Thai diver dies in operation to rescue 12 boys trapped in cave

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A former Thai navy diver helping to rescue a football team trapped inside a flooded cave died Friday as officials warned the window of opportunity to free the youngsters is "limited".

Thailand is holding its breath for the safe return of the group, with heavy rains forecast and fears mounting over the falling amount of oxygen and high level of water in the cave. "We will not let our fallen brother die in vain".

"His job was to deliver oxygen". As they returned, Samarn fell unconsious about 1.5 kms from the cave entrance.

And there is now a "limited amount of time" left and little choice but to attempt the tricky extraction and get the boys out, Thailand's Navy SEAL commander Arpakorn Yookongkaew said.

Authorities in Thailand say that they will not immediately attempt an underwater evacuation of 12 schoolboys who have been trapped in a cave for nearly two weeks because they have not learned adequate diving skills in the few days since searchers reached the area where they are sheltering.

Speaking to CNN Wednesday, Cade Courtley, a former US Navy SEAL said bringing the children out through the flooded tunnels could be treacherous. "How about a 12-year-old boy that will have to pass through?" said Rafael Aroush, an Israeli living in Thailand and volunteer at the site. "I'm ready to fly to Chiang Rai", he says, while also noting who else was on the flight.

Prime Minister Prayuth Chan-ocha expressed his condolences over Samarn's death but it would not deter the rescue teams, a spokesman said. They would have to carry at least three oxygen tanks to reach them before replacing the tanks again as they leave.

Officials would prefer to get the boys out as soon as possible because heavy rain expected by Saturday will nearly certainly raise water levels again in the cave, making passage in some areas even more hard, if not impossible.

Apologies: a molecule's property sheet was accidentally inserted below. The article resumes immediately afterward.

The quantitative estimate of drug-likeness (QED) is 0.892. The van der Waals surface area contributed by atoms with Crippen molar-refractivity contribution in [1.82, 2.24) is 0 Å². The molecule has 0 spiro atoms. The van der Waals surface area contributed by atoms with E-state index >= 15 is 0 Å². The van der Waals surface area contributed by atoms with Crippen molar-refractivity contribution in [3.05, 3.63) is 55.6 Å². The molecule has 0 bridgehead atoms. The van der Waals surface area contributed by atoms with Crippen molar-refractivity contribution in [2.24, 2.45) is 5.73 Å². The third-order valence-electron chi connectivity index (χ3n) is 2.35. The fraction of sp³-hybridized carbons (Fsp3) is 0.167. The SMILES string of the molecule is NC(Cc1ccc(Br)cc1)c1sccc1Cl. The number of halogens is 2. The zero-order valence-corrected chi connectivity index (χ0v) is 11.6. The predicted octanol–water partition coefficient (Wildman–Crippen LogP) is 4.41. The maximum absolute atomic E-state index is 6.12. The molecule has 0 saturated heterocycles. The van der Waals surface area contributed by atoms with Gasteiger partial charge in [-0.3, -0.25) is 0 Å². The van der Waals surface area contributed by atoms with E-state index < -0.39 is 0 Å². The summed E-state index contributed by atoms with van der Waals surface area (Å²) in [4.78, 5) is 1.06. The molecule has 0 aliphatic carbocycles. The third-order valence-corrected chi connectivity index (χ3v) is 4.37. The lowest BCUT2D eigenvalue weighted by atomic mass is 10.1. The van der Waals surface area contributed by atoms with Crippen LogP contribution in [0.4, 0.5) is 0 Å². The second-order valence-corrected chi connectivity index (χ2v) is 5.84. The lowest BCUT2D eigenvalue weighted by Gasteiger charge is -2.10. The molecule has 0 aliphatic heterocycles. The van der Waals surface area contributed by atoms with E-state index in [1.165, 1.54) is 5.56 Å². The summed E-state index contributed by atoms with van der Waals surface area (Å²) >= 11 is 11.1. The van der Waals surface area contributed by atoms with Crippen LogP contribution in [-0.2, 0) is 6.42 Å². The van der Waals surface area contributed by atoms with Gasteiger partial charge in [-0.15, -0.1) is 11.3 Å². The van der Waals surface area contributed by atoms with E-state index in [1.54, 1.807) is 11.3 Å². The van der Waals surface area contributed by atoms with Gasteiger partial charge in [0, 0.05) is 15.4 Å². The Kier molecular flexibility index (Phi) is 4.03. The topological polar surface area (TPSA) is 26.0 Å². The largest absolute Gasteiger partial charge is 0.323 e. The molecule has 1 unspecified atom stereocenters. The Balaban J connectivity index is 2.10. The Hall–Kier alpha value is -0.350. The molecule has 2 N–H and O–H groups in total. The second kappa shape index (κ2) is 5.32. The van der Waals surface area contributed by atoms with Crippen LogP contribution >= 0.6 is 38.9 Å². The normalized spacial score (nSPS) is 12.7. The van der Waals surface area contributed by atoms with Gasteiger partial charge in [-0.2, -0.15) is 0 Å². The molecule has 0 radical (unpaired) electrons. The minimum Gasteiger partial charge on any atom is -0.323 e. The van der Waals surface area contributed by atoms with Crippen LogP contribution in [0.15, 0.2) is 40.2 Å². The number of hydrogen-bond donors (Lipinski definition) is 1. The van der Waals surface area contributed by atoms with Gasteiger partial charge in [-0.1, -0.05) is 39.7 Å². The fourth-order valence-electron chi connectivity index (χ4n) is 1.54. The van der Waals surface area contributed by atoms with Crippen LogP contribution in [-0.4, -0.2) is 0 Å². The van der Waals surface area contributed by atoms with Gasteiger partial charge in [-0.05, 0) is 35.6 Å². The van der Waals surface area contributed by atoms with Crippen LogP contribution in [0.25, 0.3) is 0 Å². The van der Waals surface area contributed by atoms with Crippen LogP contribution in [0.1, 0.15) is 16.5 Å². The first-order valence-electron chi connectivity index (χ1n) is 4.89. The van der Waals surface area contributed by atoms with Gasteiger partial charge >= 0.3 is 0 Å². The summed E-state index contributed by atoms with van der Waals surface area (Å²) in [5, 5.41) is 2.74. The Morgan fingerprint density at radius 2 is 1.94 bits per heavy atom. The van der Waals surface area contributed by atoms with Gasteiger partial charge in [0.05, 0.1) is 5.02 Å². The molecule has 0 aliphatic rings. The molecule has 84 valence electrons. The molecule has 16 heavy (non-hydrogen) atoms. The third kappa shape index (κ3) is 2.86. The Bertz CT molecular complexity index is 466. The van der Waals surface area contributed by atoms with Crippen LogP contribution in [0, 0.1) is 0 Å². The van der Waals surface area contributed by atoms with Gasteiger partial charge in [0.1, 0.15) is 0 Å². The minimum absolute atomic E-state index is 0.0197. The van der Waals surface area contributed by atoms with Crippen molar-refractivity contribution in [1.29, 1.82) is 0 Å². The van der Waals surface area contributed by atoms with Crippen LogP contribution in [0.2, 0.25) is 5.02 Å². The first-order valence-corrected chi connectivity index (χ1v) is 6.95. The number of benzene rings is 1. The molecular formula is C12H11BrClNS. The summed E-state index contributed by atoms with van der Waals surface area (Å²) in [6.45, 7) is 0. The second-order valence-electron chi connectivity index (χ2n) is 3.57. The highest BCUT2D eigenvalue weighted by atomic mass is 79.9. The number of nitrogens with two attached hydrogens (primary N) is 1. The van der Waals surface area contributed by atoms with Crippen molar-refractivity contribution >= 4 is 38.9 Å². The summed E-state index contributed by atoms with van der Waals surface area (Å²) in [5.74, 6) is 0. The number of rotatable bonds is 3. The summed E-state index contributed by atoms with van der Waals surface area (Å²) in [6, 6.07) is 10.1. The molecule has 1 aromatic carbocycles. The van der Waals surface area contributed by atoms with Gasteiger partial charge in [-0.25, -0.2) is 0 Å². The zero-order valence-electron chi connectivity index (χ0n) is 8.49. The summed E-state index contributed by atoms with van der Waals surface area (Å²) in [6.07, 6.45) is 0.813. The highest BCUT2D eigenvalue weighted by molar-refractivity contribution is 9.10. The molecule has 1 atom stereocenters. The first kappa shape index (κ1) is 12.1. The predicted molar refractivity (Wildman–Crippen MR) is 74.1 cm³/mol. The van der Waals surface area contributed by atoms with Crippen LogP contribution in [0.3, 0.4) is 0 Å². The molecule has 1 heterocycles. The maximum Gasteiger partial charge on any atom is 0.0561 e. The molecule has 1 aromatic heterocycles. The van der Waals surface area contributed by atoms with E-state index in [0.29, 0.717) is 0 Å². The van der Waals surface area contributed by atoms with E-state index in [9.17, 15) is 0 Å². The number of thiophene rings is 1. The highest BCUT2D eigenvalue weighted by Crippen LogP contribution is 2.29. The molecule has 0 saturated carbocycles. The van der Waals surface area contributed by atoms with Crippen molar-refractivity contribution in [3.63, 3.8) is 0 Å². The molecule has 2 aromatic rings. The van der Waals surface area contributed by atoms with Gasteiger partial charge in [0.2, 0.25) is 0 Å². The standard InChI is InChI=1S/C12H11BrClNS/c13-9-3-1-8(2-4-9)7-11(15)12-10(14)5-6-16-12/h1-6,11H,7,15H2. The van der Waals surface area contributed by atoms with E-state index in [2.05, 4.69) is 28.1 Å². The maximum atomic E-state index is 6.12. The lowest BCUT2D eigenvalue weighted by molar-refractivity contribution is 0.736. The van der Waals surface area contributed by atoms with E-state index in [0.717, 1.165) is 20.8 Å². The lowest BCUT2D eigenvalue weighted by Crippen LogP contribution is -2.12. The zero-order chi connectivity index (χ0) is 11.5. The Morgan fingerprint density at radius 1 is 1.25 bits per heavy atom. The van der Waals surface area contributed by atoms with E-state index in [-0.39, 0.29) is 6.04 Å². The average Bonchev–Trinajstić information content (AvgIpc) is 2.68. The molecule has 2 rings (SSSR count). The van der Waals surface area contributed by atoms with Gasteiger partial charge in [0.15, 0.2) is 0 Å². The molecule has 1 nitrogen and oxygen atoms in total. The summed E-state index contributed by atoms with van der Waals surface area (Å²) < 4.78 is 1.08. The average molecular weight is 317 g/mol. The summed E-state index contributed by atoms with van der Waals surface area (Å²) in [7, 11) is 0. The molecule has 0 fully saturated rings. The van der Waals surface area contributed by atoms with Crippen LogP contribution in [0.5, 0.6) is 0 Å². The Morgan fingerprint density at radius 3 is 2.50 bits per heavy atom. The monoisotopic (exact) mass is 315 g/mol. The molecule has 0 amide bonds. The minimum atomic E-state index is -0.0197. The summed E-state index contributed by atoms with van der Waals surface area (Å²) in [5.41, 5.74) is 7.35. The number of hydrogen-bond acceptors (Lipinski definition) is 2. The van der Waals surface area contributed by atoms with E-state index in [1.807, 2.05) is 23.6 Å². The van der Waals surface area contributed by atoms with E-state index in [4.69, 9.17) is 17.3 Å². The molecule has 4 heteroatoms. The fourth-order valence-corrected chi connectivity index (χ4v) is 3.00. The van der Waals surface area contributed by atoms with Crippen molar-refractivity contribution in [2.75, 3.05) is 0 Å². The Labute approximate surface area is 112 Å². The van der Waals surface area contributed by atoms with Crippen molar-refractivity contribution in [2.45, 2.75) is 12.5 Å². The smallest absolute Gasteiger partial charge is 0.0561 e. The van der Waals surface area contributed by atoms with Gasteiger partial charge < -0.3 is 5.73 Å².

M - Petty Officer Saman Gunan lost consciousness on his way out of the Tham Luang cave complex, where he had been delivering supplies, BBC reports.

Ekkapol Chantawong was for nine days the only adult with the children - aged 11 to 16 - until they were discovered on a muddy ledge by rescue divers on Monday. When they come out they want to go back home immediately.

Officials hope an upgraded draining effort can lower the water in an area where it is still at or near the ceiling.

"Everybody is focusing on getting these boys out - keeping them alive or getting them out". Numerous boys reportedly do not know how to swim and do not have experience using scuba equipment. Some of the boys can not swim.

The US official said a plan to route oxygen into the chamber where the boys are was also called off due to challenge of routing cable through cave system.

One possibility is that the 13 stay put in the Tham Luang cave until the flood waters recede, at the end of the rainy season in about four months.

If the weather is on their side and enough water can be pumped out of the cave, the boys could get out the same way they got in, on foot, perhaps with some swimming. Drilling on the north side was suspended, as engineers and geologists work to find an alternate location closer to the stranded group.

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